The anaemia in beta thalassemia major is multifactorial. It is in part due to the defect in globin chain synthesis leading a hypochromic microcytic anemia, in part due to a shortened red cell survival and in part due to ineffective erythropoiesis. Ineffective erythropoiesis is the result of alpha chain deposition in erythroblasts, which leads to apoptosis and ingestion of erythroblasts by macrophages. It is the hyperplastic ineffective erythropoiesis that is responsible for many of the pathological effects of untreated or undertreated thalassemia major.

The bone marrow aspirate films illustrated are from a boy with beta thalassemia major, aged 3 years 6 months, who had been regularly transfused from the age of 6 months. He had been on chelation therapy with subcutaneous deferoxamine (desferrioxamine) 6 nights a week from the age of 18 months with the most recent serum ferritin being 1800 μg/l. Hepatic iron was 4.4 mg/g. The bone marrow aspiration was performed prior to a hemopoietic stem cell transplant.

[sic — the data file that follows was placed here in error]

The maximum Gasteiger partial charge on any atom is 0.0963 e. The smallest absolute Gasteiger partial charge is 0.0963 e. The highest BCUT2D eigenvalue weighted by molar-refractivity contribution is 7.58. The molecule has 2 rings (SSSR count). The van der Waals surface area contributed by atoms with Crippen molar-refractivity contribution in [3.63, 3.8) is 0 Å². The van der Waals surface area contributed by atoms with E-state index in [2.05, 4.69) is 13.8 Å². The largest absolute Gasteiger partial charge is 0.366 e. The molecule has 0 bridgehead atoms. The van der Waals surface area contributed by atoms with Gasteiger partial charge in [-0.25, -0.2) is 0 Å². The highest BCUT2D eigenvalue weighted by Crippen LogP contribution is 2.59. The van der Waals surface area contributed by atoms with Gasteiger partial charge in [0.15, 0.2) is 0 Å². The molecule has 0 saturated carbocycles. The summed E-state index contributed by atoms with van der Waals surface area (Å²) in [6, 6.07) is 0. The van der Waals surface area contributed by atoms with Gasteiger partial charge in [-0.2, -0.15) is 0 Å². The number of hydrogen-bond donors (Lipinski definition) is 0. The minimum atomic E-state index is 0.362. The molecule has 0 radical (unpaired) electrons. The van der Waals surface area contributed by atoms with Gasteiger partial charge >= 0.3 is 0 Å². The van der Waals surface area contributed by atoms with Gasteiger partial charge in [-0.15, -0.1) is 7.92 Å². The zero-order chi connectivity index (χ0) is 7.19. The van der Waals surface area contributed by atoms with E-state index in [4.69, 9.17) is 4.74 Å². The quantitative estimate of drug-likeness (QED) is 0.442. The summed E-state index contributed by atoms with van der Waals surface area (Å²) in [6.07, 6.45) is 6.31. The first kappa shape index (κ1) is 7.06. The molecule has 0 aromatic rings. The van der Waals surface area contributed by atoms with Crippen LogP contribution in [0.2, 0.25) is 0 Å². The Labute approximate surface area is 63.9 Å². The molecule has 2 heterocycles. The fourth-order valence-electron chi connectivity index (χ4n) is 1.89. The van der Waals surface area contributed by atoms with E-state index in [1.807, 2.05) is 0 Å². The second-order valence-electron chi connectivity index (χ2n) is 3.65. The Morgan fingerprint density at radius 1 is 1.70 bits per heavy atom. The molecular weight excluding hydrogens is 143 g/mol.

The May–Grünwald–Giemsa-stained film (left) shows hyperplastic erythropoiesis and two macrophages containing ingested erythroblasts and cellular debris. The Perls-stained film (right) shows iron-laden macrophages containing multiple ingested erythroblasts. The films provide a visual representation of the ineffective erythropoiesis of beta thalassemia major, showing the striking death of bone marrow erythroblasts. The macrophages are their graveyard.